As I mentioned last month I received through Library Thing's Early Reviewers Program an ARC of Susan Herrmann Loomis's In a French Kitchen ~ Tales and Traditions of Everyday Home Cooking in France, which I promised to review in exchange. Here's me keeping the promise:
As the daughter of a chef I learned to cook from an expert who was happiest in the kitchen. If Dad taught me anything, it's that there is no better meal you can serve your family than one you prepare at home with a little time, thought and love. I didn't inherit my father's wizardry with food (although I am an excellent baker), but for the last thirty-odd years I've cooked meals nearly every day at home. No matter how hectic life becomes I do believe home cooking is the best food in the world.
With In a French Kitchen Susan Herrmann Loomis does for her readers what my Dad did for me, and shows us the many sides, secrets and little sorceries of home cooking in France. From her own kitchen to those of her friends and colleagues, Ms. Loomis demystifies and illuminates how ordinary people carry on the well-known and often obsessive love affair the French have with food while looking after their families, perpetuating traditions and creating more than a few of their own. That she covers so much in just thirteen chapters, all of which include dozens of recipes, helpful lists and topical spotlights, is just as fascinating as her stories.
I wouldn't say this is a traditional cookbook. It's something of a memoir, as the author offers plenty of tales about her own experiences in France, but it's also an intimate guide to how we can all learn a little from French home cooks to make our cooking lives a little fresher, livelier and fun. I don't see myself whipping up homemade mayonnaise -- I'm a Hellmann's girl from way back -- but I definitely want to try out many of the delicious-sounding recipes, particularly in the chapters on breads and desserts. There are a great many terms in French in the text, but Ms. Loomis deftly translates all of them directly or within context. I particularly appreciated seeing all the various quantities listed in both US and European measurements, which when not offered can be a pain for either side to convert.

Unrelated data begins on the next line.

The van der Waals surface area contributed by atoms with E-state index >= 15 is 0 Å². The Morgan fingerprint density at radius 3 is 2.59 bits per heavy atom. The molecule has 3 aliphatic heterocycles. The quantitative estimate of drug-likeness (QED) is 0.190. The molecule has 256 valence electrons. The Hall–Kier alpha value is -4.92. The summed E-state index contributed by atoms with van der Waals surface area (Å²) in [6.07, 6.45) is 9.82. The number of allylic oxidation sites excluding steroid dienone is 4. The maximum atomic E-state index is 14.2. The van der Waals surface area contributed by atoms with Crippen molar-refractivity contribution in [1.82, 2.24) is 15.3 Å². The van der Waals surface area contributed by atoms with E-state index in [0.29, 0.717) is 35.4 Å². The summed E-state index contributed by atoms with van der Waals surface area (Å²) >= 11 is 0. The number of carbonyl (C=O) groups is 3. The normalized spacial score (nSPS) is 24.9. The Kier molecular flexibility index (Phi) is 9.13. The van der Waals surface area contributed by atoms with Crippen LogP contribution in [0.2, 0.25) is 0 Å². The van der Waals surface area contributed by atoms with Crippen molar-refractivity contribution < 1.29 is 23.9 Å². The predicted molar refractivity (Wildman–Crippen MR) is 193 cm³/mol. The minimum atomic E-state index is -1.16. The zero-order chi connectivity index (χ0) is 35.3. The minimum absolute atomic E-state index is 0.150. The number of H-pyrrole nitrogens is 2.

Among other things the author is a trained chef who runs a cooking school (in France!) so this is not going to read like your Mom's Betty Crocker or the last issue of Taste of Home. She's a pro, guys, and while she does want to develop her readers' inner French cooks, many of her techniques are fairly advanced. While the dedicated gourmands probably won't bat an eyelash over Lapin Aux Pruneaux D'Edith, if you're a Hamburger Helper-dependent cook you're probably going to feel a bit intimidated. Don't be. Everyone has to start somewhere, and you can try something simple, like the homemade hot chocolate in chapter eight, or the poached pears in chapter thirteen. Once you've tackled a few of the easier recipes (and there are a lot of those, too) you can try something a little more complex, like Edith's Rabbit with Dried Plums.
I recommend this book to anyone who enjoys French cooking and culture and wants to take some adventures with their own cooking -- and if you simply love reading about cooking as I do, then you're in for a treat. This book is scheduled for release on June 16th, 2015. If you'd like to get your own copy, here's where you can shop:
Barnes & Noble